Delineating Protease Functions During 
Cancer Development

  • Nesrine I. Affara
  • Pauline Andreu
  • Lisa M. CoussensEmail author
Part of the Methods in Molecular Biology™ book series (MIMB, volume 539)


Much progress has been made in understanding how matrix remodeling proteases, including metalloproteinases, serine proteases, and cysteine cathepsins, functionally contribute to cancer development. In addition to modulating extracellular matrix metabolism, proteases provide a significant protumor advantage to developing neoplasms through their ability to modulate bioavailability of growth and proangiogenic factors, regulation of bioactive chemokines and cytokines, and processing of cell–cell and cell–matrix adhesion molecules. Although some proteases directly regulate these events, it is now evident that some proteases indirectly contribute to cancer development by regulating posttranslational activation of latent zymogens that then directly impart regulatory information. Thus, many proteases act in a cascade-like manner and exert their functionality as part of a proteolytic pathway rather than simply functioning individually. Delineating the cascade of enzymatic activities contributing to overall proteolysis during carcinogenesis may identify rate-limiting steps or pathways that can be targeted with anti-cancer therapeutics. This chapter highlights recent insights into the complexity of roles played by pericellular and intracellular proteases by examining mechanistic studies as well as the roles of individual protease gene functions in various organ-specific mouse models of cancer development, with an emphasis on intersecting proteolytic activities that amplify programming of tissues to foster neoplastic development.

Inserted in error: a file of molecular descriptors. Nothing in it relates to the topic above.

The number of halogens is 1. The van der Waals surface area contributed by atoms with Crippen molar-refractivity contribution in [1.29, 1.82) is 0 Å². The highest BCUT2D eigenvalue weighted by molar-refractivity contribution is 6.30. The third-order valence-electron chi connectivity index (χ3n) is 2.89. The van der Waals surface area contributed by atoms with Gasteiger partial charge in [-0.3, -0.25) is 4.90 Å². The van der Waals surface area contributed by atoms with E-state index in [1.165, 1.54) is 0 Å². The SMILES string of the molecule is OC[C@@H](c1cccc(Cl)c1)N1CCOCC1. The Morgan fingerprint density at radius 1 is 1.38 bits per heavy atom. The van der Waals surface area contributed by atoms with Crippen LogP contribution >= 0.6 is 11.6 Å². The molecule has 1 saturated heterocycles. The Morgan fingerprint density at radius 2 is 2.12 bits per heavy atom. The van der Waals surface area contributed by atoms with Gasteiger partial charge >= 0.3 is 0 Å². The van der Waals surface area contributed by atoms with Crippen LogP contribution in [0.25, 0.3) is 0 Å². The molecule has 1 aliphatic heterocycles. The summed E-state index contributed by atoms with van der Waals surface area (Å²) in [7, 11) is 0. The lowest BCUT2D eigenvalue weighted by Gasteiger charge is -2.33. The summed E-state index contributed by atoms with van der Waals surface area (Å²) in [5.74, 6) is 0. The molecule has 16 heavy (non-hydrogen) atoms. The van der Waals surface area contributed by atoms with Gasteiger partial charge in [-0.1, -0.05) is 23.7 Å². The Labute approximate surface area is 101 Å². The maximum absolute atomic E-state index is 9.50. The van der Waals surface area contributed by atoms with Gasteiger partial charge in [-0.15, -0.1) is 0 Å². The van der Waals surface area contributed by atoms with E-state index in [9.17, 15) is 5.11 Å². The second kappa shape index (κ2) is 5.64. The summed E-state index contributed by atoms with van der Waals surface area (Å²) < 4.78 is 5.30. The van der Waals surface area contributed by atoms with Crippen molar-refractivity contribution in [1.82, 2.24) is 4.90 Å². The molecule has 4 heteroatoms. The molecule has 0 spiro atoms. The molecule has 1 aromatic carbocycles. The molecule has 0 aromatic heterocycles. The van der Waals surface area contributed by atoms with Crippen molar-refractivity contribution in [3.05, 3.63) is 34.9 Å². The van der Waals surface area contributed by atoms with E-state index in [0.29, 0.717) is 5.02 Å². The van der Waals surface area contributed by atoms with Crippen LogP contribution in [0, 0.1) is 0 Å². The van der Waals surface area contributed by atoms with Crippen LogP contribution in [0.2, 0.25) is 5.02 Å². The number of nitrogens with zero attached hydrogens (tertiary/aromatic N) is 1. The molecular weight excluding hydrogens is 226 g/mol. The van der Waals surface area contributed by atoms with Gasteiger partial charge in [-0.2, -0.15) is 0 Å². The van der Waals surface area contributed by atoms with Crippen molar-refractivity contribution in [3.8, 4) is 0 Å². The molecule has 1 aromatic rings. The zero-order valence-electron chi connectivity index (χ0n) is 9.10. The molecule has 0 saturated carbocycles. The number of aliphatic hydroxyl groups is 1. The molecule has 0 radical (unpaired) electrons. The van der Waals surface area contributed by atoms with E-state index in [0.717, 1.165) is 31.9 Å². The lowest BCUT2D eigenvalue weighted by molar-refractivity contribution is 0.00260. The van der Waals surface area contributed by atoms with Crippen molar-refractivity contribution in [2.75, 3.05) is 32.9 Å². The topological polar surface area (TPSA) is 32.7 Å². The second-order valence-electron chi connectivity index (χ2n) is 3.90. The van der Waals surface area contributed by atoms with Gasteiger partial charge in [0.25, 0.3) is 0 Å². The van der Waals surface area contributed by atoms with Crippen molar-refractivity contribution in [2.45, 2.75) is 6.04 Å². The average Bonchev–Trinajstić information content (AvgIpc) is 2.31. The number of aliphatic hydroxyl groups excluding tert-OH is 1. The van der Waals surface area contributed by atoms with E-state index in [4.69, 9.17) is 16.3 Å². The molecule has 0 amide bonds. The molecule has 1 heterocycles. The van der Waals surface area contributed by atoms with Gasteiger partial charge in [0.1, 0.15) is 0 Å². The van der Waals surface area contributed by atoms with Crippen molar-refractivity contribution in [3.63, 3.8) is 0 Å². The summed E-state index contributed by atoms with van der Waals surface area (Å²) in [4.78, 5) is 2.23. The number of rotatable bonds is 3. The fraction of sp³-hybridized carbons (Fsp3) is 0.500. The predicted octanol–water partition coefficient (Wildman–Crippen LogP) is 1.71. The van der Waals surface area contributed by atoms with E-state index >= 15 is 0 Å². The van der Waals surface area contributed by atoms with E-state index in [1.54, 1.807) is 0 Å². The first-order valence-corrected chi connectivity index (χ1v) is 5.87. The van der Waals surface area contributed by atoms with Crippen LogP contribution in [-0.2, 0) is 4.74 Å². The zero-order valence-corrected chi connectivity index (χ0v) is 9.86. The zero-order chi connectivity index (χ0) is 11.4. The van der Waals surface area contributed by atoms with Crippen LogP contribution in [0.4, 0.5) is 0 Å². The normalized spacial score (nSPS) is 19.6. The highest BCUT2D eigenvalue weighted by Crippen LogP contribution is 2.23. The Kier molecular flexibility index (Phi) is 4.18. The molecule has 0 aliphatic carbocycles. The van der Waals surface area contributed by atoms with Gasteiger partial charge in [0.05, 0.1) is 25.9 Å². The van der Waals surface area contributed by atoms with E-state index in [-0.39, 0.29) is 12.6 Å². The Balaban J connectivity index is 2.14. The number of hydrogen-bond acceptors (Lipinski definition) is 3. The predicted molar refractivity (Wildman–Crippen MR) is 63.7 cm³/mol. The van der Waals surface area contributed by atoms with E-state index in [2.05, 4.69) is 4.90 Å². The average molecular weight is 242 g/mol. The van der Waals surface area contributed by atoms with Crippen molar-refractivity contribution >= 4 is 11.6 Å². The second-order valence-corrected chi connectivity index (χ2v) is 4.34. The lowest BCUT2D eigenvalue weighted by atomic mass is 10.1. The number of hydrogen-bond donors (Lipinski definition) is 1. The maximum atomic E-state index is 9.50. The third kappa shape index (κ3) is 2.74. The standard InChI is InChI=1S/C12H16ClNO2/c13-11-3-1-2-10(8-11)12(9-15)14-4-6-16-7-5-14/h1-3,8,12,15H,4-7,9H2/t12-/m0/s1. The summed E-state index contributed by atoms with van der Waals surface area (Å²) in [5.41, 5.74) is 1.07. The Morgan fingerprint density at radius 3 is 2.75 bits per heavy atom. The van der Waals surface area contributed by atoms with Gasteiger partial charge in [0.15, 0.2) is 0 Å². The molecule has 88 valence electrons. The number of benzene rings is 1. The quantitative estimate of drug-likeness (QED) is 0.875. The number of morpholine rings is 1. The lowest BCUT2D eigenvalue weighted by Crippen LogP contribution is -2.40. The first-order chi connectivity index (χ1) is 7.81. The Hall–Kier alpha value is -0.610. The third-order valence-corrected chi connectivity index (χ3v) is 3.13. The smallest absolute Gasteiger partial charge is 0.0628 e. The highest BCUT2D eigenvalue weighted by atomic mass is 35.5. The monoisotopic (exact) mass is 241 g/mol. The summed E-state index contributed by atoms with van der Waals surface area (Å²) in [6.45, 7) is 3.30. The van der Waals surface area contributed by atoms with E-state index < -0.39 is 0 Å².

Key words

ADAMs Angiogenesis Cysteine cathepsins Cancer ECM remodeling Inflammation Metalloproteinases Mouse models Plasminogen activators Proteases Proteolytic cascades Serine proteases 



The authors acknowledge all the scientists who made contributions to the areas of research reviewed here that were not cited due to space constraints. The authors acknowledge support from the National Institutes of Health and a Department of Defense Era of Hope Scholar Award to LMC.


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Copyright information

© Humana Press, a part of Springer Science+Business Media, LLC 2009

Authors and Affiliations

  • Nesrine I. Affara
  • Pauline Andreu
  • Lisa M. Coussens
    • 1
    Email author
  1. 1.Department of Pathology and Comprehensive Cancer CenterUniversity of CaliforniaSan Francisco

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